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free103point9 Newsroom has moved to http://free103point9.wordpress.com/as of March 18, 2010 A blog for radio artists with transmission art news, open calls, microradio news, and discussion of issues about radio art, creative use of radio, and radio technologies. free103point9 announcements are also included here.

Tuesday, November 20, 2007

Briefing dates set on internet radio royalty court appeal

From David Oxenford in Broadcast Law Blog:
The US Court of Appeal for the District of Columbia has set the briefing dates on the appeal filed by various webcasting groups seeking review of the decision of the Copyright Royalty Board setting Internet radio royalties for the period 2006-2010 for the use of sound recordings (see our coverage of this controversy here, and a detailed summary of the CRB decision here). The briefs of the various webcasting groups who appealed are due on February 25. The brief for the CRB (represented by the Department of Justice) is due on April 25, and that of SoundExchange (the "Intervenor) will be filed on May 15. Reply briefs are due on June 12, and oral arguments are yet to be scheduled. As the Court usually takes a summer break in July and August, the argument is likely to be held in the Fall of 2008, and a decision would likely not come until very late in the year or, more likely, in 2009.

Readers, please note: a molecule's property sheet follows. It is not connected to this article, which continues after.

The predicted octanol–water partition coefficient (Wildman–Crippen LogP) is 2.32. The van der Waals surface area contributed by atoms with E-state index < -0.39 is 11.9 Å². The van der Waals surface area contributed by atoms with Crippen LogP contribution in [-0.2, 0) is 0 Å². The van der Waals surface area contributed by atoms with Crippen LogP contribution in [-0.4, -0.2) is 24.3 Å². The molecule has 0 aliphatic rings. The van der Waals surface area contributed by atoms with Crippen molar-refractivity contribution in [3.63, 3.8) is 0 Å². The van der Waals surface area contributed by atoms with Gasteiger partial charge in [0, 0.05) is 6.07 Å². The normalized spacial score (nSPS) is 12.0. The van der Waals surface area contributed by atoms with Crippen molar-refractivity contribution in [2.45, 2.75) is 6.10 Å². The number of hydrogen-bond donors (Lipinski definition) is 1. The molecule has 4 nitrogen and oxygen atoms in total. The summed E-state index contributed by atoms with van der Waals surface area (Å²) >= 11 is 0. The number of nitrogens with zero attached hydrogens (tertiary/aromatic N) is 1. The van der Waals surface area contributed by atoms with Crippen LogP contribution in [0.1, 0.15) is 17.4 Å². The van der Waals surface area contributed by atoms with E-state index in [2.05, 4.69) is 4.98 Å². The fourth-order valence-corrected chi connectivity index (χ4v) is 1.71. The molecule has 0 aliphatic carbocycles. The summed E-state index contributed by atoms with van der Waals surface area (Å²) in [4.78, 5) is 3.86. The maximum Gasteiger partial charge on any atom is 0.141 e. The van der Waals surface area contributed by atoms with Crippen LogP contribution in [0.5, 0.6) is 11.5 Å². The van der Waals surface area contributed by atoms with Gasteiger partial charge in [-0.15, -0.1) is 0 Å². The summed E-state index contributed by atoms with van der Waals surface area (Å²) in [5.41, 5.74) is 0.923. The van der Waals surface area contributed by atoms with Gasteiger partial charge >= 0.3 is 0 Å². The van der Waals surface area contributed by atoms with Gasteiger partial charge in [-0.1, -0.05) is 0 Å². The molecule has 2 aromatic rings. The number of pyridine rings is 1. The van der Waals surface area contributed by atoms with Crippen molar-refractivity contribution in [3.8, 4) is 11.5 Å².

Appeals were filed by the a number of groups including large webcasters (including AOL, Yahoo and DiMA), the small commercial webcasters, various noncommercial groups (including two collegiate broadcasting groups and the National Religious Broadcasters Noncommercial Music Licensing Committee), and various commercial broadcasters who also stream their signals on the Internet. A group called Royalty Logic, which is seeking to become a collective that is competitive with SoundExchange, also filed an appeal of the CRB decision.

Already, there has been a settlement announced on one narrow aspect of the case, the minimum fees for companies that stream multiple channels, limiting the per company minimum fee to $50,000. Obviously, if there are other settlements, these appeals could become unnecessary in whole or in part.

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